India, Russia ties have been steady over 7 decades, says Jaishankar
India's External Affairs Minister, S Jaishankar, has stated that India and Russia have maintained steady relations for over seven decades based on the principle that a neighbor's neighbor is well-disposed towards you. He also noted that Russia's focus will shift towards the non-western world, especially Asia, due to the crisis in Ukraine. Jaishankar emphasized the exceptional and stable nature of the India-Russia relationship compared to other global relationships. He suggested that India will also be part of Russia's calculations as it turns towards Asia.
Washington: For both India and Russia, the age old international relations principle that a neighbour’s neighbour is fundamentally well-disposed towards you has been the ingredient for steady relations over seven decades, external affairs minister S Jaishankar has said, giving credit to early Indian diplomacy for recognising this geopolitical fact.
The minister also reiterated his sense that as a result of the crisis in Ukraine, Russia will turn more towards the non-western world in general, and Asia in particular.
Asked about both Delhi-Moscow ties and his description of the relationship as geopolitical, and the growing proximity between China and Russia, at a thinktank event in Washington DC on Friday, Jaishankar said, “This approach isn’t something new. Since Independence, this has been the basic thinking about our geopolitical predicament. If there are three major polities occupying central landmass of the world, how do you ensure there is balance, and how do you ensure that you not facing an adverse balance?”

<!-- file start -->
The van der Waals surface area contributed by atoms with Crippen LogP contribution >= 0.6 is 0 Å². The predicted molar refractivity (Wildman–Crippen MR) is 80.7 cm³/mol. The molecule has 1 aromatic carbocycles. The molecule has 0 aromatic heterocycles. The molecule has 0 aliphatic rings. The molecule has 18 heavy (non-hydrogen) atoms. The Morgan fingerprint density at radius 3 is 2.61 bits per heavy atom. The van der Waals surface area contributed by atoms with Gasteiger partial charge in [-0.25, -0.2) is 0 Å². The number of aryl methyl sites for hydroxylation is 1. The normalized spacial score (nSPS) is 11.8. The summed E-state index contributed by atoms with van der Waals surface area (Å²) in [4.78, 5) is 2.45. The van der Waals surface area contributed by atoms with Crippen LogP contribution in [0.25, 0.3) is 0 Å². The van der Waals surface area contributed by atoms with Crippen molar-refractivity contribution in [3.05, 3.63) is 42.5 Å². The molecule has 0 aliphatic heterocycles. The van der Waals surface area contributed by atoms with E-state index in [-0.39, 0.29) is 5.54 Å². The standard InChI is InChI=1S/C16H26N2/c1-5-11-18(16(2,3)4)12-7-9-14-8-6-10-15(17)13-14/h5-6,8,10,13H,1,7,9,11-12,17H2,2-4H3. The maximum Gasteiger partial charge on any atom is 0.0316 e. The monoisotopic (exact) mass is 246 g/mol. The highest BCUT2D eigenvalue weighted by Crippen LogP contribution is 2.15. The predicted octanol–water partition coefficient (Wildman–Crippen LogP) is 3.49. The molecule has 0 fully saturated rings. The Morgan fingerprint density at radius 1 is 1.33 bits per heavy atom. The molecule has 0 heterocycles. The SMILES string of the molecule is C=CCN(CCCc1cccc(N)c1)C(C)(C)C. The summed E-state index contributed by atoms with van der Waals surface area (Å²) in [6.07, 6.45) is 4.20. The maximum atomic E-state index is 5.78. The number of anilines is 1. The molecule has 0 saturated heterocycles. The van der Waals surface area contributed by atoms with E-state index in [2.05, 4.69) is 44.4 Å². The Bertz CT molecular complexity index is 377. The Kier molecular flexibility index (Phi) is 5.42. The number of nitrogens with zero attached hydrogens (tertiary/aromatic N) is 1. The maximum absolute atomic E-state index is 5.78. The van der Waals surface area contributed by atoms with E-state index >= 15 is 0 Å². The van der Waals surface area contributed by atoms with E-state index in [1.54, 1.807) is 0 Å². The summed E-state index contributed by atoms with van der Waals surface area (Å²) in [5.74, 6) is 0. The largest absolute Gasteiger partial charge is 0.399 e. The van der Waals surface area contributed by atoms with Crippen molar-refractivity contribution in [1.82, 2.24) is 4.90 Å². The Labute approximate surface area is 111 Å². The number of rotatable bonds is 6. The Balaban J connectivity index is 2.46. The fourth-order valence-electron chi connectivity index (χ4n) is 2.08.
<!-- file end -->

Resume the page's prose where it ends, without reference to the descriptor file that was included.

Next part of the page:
He said that there was a phase in the late 1940s, during Stalin’s Soviet Union, which was particularly testing for India. “But I think the Indian diplomacy sensibly set to work on the basic principle of neighbour’s neighbour…your neighbour’s neighbour is intrinsically well-disposed towards you. Since the 1950s, there has been a systematic and mutual cultivation. It isn’t just us think about Soviet Union and then Russia, it is also Russia thinking about India with the same principle.” This, he said, was very powerful logic “in our part of the world”.
Jaishankar then reiterated that while every other relationship — US-Russia, China-Russia, US-China, Europe-Russia — had seen volatility and ups and downs, the India-Russia relationship was “exceptional”. “It is steady. It may not be spectacular. It may have stabilised at a certain level but it hasn’t seen the same kind of ups and downs”.
He then added that as a consequence of Ukraine, it was clear to him that Russia’s relations with the west had broken down and Moscow would focus on the Asian side of Russia. “You are seeing a reinvention of Russia. Much of that will naturally focus on China because that is the first and largest economy when Russia turns to Asia. But India will come into the calculations as well.”